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Top 6 Salmon Fishing Techniques


Salmon Fishing with Planer Boards

If you happen to be near the Great Lakes, you might want to know about a strategy often implemented there -- the use of planer boards. Planer boards are either made of wood, plastic or foam and don't do well in heavy currents. The nice t­hing about planer boards is that they allow multiple lines to be used on one boat at the same time. If you space your lines out from the sides of your boat, the angles created by your planer boards will help you to cover a larger area of water when trolling. Trolling is a boating technique used in lakes, which is covered in greater depth a little later.

When fishing with planer boards, you must first decide where your rods attach to the boat. Make sure you use a planer board that corresponds to the side of the boat that your rod will be hanging from. This will create varying angles, which will prevent your lines from tangling in the water. Next, you want to attach your planer boards to your fishing lines. A planer board uses a release clip that operates as a pulley system to adjust the angle of your fishing line. When using a planer board, you'll also want to make sure you have a weight on the line to keep the lure at the desired depth. You'll then attach each of your rods to the sides of the boat in a manner that sprawls the lines across the water [Source: In-Fisherman].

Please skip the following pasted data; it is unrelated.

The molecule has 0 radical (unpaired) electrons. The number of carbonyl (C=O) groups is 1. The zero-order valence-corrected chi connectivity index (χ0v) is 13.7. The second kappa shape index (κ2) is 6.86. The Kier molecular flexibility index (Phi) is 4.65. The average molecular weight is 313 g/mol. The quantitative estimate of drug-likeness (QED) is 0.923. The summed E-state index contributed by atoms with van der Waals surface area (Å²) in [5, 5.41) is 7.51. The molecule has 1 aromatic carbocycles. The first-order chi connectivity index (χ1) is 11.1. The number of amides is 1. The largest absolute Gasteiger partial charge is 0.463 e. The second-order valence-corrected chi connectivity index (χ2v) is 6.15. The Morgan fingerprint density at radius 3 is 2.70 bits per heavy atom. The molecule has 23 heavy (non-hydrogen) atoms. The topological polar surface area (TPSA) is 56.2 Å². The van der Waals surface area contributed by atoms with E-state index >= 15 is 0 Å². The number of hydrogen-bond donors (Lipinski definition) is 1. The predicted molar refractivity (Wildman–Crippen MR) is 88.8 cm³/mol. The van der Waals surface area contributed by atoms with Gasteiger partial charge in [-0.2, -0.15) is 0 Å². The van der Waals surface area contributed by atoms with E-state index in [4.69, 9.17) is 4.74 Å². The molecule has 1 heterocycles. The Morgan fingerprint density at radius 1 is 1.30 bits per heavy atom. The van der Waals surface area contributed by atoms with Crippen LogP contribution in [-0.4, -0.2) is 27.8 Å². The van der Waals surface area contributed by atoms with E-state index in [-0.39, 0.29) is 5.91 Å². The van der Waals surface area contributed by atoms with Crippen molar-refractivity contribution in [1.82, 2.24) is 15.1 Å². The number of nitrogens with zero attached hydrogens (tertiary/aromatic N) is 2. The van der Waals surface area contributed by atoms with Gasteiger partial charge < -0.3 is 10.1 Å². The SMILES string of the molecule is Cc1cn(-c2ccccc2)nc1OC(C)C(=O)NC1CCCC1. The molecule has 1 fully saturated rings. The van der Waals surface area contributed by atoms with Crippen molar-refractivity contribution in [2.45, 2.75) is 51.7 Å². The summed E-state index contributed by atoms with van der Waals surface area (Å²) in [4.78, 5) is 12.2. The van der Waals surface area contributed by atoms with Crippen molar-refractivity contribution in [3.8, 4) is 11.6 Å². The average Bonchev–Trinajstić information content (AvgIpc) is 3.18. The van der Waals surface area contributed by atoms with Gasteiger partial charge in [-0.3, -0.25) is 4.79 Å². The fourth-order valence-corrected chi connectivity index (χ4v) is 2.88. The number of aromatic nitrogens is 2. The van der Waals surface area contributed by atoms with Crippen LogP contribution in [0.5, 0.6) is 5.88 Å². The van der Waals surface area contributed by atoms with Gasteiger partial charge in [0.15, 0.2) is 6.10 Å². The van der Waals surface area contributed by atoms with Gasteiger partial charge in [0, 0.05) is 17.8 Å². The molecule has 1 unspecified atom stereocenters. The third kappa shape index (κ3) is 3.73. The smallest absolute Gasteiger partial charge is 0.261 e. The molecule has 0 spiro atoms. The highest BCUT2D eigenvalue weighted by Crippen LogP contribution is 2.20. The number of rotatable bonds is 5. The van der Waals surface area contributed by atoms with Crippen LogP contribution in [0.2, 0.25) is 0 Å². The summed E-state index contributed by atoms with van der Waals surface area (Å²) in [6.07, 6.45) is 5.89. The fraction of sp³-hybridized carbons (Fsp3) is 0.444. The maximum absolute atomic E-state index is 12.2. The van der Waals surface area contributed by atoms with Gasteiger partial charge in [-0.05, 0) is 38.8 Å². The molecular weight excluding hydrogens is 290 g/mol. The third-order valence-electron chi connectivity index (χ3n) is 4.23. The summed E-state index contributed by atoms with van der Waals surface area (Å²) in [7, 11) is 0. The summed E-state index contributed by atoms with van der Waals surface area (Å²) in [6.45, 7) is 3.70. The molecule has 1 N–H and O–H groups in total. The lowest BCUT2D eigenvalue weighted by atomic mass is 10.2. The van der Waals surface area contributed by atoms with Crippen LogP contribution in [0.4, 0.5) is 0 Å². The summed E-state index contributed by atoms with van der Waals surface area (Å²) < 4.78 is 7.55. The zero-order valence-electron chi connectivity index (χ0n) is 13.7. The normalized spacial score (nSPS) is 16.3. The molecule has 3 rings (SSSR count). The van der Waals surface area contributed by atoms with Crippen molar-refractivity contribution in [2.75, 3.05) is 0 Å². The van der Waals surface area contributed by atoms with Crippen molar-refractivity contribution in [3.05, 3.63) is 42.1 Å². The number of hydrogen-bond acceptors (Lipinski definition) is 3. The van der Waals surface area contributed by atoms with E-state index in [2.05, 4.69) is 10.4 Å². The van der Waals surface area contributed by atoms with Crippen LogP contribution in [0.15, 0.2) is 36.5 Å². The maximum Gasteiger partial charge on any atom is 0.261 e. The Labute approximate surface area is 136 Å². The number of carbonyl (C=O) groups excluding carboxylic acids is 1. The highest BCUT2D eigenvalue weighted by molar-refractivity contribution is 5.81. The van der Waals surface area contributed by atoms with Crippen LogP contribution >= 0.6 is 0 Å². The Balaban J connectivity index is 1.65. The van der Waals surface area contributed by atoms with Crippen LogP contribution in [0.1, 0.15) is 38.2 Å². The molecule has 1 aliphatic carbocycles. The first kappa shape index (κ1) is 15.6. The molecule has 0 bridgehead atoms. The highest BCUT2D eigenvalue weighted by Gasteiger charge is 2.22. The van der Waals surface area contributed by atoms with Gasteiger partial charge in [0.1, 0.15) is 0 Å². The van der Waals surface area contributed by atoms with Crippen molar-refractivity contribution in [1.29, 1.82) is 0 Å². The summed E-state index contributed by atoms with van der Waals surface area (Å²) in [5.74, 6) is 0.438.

Once you've got your line rigged and you've begun trolling, pay attention to your planer board to see when a fish has bitten your lure. When you notice your planer board bobbing or falling behind, you can assume a fish has found your bait. At this time, stop the boat's forward motion and begin reeling in. Once you reel in the planer board, detach it and the weight from the line. After all the accoutrements have been removed, you're golden!

Get your waders ready, and read on to learn about fly fishing.­


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